The second practical risk relates to the Court’s reputation in the German constitutional system. The Court has frequently, after tortuous analysis, provided the government with the go-ahead to do what it was going to do anyway, most famously in the ratification of the Maastricht and Lisbon treaties, albeit with some incidental procedural chair shuffling prescribed in the process. The OMT decision has already raised accusations in the media that the Court does not have the courage of its convictions in scrutinizing (and where necessary thwarting) the activities of the government in its conduct of EU policy, it is all ‘bark’ and no ‘bite’. If this perception becomes commonplace, it could become the ‘court that cried wolf’, no longer taken seriously as the scrutinizer of the constitutionality of government policy, a mere ‘rubberstamping mechanism’ for the government policy of the day which itself would be a loss for German constitutional democracy and particularly the rule of law.
The final practical risk for the Court in getting involved in political questions in the absence of a political questions doctrine is that it finds it has its wings clipped in a constitutional amendment which either creates a political questions doctrine on terms not of the Court’s choosing or, more dramatically, finds that it has been stripped of some of its supervisory powers. This is clearly a ‘nuclear’ option, however it is not as outlandish or improbable a scenario as may first appear, having been touted in political circles in the recent past with regard to the Court’s involvement in the euro crisis.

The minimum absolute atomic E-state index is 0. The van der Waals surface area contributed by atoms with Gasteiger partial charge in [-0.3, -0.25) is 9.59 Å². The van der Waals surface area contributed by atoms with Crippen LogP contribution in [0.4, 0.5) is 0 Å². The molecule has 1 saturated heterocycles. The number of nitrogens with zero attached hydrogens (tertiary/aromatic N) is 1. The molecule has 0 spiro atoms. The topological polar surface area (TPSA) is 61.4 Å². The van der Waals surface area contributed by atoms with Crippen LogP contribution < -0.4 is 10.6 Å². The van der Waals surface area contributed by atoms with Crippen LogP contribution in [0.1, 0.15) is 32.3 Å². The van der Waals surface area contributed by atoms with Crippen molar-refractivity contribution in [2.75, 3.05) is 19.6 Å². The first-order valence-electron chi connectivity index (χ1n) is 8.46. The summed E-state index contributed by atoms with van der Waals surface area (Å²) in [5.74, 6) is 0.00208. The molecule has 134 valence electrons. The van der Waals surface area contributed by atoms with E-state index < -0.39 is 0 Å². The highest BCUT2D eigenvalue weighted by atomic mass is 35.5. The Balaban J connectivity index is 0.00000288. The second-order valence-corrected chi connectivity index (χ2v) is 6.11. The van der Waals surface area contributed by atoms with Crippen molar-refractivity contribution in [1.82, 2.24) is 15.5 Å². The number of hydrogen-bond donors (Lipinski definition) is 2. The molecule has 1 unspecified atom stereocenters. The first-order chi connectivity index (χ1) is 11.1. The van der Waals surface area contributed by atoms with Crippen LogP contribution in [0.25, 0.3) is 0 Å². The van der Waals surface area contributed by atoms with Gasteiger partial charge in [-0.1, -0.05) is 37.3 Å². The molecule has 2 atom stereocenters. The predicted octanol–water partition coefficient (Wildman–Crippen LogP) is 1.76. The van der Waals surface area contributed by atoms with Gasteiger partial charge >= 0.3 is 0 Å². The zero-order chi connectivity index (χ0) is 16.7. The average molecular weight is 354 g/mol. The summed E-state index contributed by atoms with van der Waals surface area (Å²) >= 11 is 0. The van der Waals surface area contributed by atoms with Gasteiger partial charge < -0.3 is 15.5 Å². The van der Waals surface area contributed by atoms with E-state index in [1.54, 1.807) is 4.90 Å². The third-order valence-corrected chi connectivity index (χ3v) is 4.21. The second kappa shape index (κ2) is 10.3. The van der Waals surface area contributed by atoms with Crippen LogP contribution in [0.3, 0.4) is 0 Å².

In the Court’s defense, its rationale for an expansive test for standing for hearing complaints in EU related cases as well as its lack of a political questions doctrine is that it is concerned with respect of the rule of law, democracy and individual rights protection which may not otherwise occur in the dash for further integration. However, these assertions are not unproblematic and there are alternative, less risky, methods to achieve these values.
With regard to the rules on standing, the problem with taking such a broad approach to the right to vote in Art. 38 and linking it to the scrutiny of the vires of the European institutions, is that the justification of this link can be turned back on the court itself. As noted, the rationale for the scrutiny of the EU institutions is that if they do not act specifically according to the powers conferred upon them by national institutions, particularly legislatures, then the right to vote under the basic law is rendered illusory. This is due to the fact that, given that the powers of national representative institutions, which German citizens populate through their right to vote, are potentially ‘hollowed out’ by the transfer of powers to the EU, then citizens lose control over the determination of national government policy. A way of countering this, the court has reasoned, is to ensure that the EU institutions exercise their powers according to the terms of the surrender of such power, that is according to the Treaties, which the court itself will ultimately interpret. Turning this rationale back on the Court itself, it could be argued that the determination of national policy through elections through the right to vote can be undermined where the powers of the representative institutions are undermined or thwarted by the activities of an unelected Court, undoing the work of these institutions, or dictating to them how such policies should be pursued. In this regard, republicans such as Bellamy see a particular irony in bodies which hold no democratic mandate claiming to uphold democracy.